Last updated on February 18th, 2023 at 06:03 pm
Most of us tend to talk to our dogs a lot. And, I don’t mean just command words, but we often have full conversations with them. After all, they are our pals and often, our best buddies. So, we naturally talk to them, take them into our confidence, and tell them about our day and places we will go together.
Yet, we generally assume that it is a one-way conversation. Dogs do understand many words and the basic commands we have taught them. But do dogs really understand sentences as well as words and even full conversations?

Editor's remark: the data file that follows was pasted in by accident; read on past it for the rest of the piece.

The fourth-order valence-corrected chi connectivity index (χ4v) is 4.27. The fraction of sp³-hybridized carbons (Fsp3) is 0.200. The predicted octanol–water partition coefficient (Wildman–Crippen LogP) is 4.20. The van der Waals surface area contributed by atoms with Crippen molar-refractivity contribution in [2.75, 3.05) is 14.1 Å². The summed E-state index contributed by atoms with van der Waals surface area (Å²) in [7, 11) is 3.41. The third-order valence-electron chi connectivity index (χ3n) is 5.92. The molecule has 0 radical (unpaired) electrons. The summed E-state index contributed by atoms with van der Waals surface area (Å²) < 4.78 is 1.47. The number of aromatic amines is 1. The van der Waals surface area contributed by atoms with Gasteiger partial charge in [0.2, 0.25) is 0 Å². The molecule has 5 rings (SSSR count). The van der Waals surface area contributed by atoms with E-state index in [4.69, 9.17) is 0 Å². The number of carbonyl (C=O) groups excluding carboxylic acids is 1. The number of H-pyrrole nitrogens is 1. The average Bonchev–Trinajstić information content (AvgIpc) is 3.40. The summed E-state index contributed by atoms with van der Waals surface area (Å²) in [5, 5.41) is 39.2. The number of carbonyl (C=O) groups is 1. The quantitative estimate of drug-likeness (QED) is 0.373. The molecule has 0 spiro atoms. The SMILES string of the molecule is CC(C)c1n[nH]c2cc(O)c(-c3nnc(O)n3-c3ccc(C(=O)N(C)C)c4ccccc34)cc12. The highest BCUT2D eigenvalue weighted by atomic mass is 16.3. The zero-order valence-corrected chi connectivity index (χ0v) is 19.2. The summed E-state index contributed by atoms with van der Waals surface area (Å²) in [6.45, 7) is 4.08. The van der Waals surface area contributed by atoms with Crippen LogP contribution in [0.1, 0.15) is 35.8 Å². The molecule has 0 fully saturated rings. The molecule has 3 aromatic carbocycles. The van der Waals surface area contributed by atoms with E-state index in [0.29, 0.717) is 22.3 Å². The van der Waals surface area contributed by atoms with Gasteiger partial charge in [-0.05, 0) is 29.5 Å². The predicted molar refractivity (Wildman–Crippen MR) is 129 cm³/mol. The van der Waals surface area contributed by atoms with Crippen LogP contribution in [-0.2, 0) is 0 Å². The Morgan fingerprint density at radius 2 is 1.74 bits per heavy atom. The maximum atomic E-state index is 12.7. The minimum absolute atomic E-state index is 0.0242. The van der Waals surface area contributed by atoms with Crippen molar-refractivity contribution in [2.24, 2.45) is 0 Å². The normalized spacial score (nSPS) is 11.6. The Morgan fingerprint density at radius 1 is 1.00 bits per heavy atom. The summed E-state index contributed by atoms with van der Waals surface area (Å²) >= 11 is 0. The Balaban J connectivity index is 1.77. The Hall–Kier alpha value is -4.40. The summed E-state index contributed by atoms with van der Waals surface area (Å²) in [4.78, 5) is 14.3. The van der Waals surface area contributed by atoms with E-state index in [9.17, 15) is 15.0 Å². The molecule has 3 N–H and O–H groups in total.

Some interesting scientific studies have demonstrated that dogs may in fact understand conversations more than we think. Our canine buddies may be more linguistically intelligent than we have given them credit!
What Science Tells Us About Canine Linguistic Skills
We all know that dogs can learn one or two words as basic commands such as “sit”, lay down”, “come”, “stay”, and so on. But can dogs put these words together and also understand phrases and even full sentences and conversations?
Dogs understand what we are telling them in three primary ways:
- Sound of the word
- Body language
The tone of our voice and our body language assist a dog in understanding the full meaning of the words we are trying to teach them. Dogs mostly understand the meaning of words by the way they sound, and can sometimes react in the same way to a sound that is similar such as “sit” and “sip”.